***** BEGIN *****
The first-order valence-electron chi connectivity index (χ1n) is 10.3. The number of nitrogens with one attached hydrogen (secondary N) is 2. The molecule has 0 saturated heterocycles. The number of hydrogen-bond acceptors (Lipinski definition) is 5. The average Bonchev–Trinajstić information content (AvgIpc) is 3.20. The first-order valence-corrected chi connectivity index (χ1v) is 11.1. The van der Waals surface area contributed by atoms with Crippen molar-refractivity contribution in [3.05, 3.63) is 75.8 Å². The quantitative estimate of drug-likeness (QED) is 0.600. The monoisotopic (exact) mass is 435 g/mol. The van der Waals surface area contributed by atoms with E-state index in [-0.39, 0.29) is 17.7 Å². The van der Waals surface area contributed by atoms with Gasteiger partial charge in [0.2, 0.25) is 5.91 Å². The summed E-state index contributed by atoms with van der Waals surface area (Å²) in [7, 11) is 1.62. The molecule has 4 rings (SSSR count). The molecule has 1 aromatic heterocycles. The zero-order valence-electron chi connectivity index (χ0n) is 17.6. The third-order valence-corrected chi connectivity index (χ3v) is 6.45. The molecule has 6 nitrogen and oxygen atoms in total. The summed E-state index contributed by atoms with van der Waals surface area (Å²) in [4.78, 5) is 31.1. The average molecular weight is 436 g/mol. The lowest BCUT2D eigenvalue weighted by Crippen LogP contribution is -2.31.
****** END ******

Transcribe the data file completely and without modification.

The first-order valence-electron chi connectivity index (χ1n) is 10.3. The number of nitrogens with one attached hydrogen (secondary N) is 2. The molecule has 0 saturated heterocycles. The number of hydrogen-bond acceptors (Lipinski definition) is 5. The average Bonchev–Trinajstić information content (AvgIpc) is 3.20. The first-order valence-corrected chi connectivity index (χ1v) is 11.1. The van der Waals surface area contributed by atoms with Crippen molar-refractivity contribution in [3.05, 3.63) is 75.8 Å². The quantitative estimate of drug-likeness (QED) is 0.600. The monoisotopic (exact) mass is 435 g/mol. The van der Waals surface area contributed by atoms with E-state index in [-0.39, 0.29) is 17.7 Å². The van der Waals surface area contributed by atoms with Gasteiger partial charge in [0.2, 0.25) is 5.91 Å². The summed E-state index contributed by atoms with van der Waals surface area (Å²) in [7, 11) is 1.62. The molecule has 4 rings (SSSR count). The molecule has 1 aromatic heterocycles. The zero-order valence-electron chi connectivity index (χ0n) is 17.6. The third-order valence-corrected chi connectivity index (χ3v) is 6.45. The molecule has 6 nitrogen and oxygen atoms in total. The summed E-state index contributed by atoms with van der Waals surface area (Å²) in [4.78, 5) is 31.1. The average molecular weight is 436 g/mol. The lowest BCUT2D eigenvalue weighted by Crippen LogP contribution is -2.31.